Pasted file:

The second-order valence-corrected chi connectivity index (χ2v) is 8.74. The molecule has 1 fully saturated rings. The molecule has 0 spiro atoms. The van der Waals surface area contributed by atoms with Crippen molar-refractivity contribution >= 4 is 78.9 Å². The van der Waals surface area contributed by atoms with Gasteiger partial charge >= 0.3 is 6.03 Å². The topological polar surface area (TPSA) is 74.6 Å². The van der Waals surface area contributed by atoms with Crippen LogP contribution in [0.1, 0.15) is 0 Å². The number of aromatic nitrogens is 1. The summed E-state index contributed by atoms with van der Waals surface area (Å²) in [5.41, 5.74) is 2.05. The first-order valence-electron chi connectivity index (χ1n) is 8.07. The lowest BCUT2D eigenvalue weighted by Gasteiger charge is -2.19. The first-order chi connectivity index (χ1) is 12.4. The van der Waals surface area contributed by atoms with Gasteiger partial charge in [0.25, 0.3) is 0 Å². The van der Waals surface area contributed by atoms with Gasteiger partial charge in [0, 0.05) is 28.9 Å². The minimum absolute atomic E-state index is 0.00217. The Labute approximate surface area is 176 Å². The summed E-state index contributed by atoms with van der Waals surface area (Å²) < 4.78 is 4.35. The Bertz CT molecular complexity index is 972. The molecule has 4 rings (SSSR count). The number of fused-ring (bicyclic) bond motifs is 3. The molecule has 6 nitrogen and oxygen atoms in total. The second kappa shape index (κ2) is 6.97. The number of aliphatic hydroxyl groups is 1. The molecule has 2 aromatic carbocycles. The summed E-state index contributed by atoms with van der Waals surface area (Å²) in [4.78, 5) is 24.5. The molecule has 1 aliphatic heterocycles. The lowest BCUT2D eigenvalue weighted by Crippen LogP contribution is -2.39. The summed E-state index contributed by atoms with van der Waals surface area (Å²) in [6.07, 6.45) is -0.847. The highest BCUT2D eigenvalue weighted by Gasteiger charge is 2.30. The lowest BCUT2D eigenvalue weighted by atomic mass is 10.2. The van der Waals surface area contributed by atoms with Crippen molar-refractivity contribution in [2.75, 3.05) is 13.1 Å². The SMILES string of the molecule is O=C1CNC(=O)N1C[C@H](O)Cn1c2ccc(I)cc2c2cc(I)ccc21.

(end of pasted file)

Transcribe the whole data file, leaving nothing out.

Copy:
The second-order valence-corrected chi connectivity index (χ2v) is 8.74. The molecule has 1 fully saturated rings. The molecule has 0 spiro atoms. The van der Waals surface area contributed by atoms with Crippen molar-refractivity contribution >= 4 is 78.9 Å². The van der Waals surface area contributed by atoms with Gasteiger partial charge >= 0.3 is 6.03 Å². The topological polar surface area (TPSA) is 74.6 Å². The van der Waals surface area contributed by atoms with Crippen LogP contribution in [0.1, 0.15) is 0 Å². The number of aromatic nitrogens is 1. The summed E-state index contributed by atoms with van der Waals surface area (Å²) in [5.41, 5.74) is 2.05. The first-order valence-electron chi connectivity index (χ1n) is 8.07. The lowest BCUT2D eigenvalue weighted by Gasteiger charge is -2.19. The first-order chi connectivity index (χ1) is 12.4. The van der Waals surface area contributed by atoms with Gasteiger partial charge in [0.25, 0.3) is 0 Å². The van der Waals surface area contributed by atoms with Gasteiger partial charge in [0, 0.05) is 28.9 Å². The minimum absolute atomic E-state index is 0.00217. The Labute approximate surface area is 176 Å². The summed E-state index contributed by atoms with van der Waals surface area (Å²) < 4.78 is 4.35. The Bertz CT molecular complexity index is 972. The molecule has 4 rings (SSSR count). The number of fused-ring (bicyclic) bond motifs is 3. The molecule has 6 nitrogen and oxygen atoms in total. The second kappa shape index (κ2) is 6.97. The number of aliphatic hydroxyl groups is 1. The molecule has 2 aromatic carbocycles. The summed E-state index contributed by atoms with van der Waals surface area (Å²) in [4.78, 5) is 24.5. The molecule has 1 aliphatic heterocycles. The lowest BCUT2D eigenvalue weighted by Crippen LogP contribution is -2.39. The summed E-state index contributed by atoms with van der Waals surface area (Å²) in [6.07, 6.45) is -0.847. The highest BCUT2D eigenvalue weighted by Gasteiger charge is 2.30. The lowest BCUT2D eigenvalue weighted by atomic mass is 10.2. The van der Waals surface area contributed by atoms with Crippen molar-refractivity contribution in [2.75, 3.05) is 13.1 Å². The SMILES string of the molecule is O=C1CNC(=O)N1C[C@H](O)Cn1c2ccc(I)cc2c2cc(I)ccc21.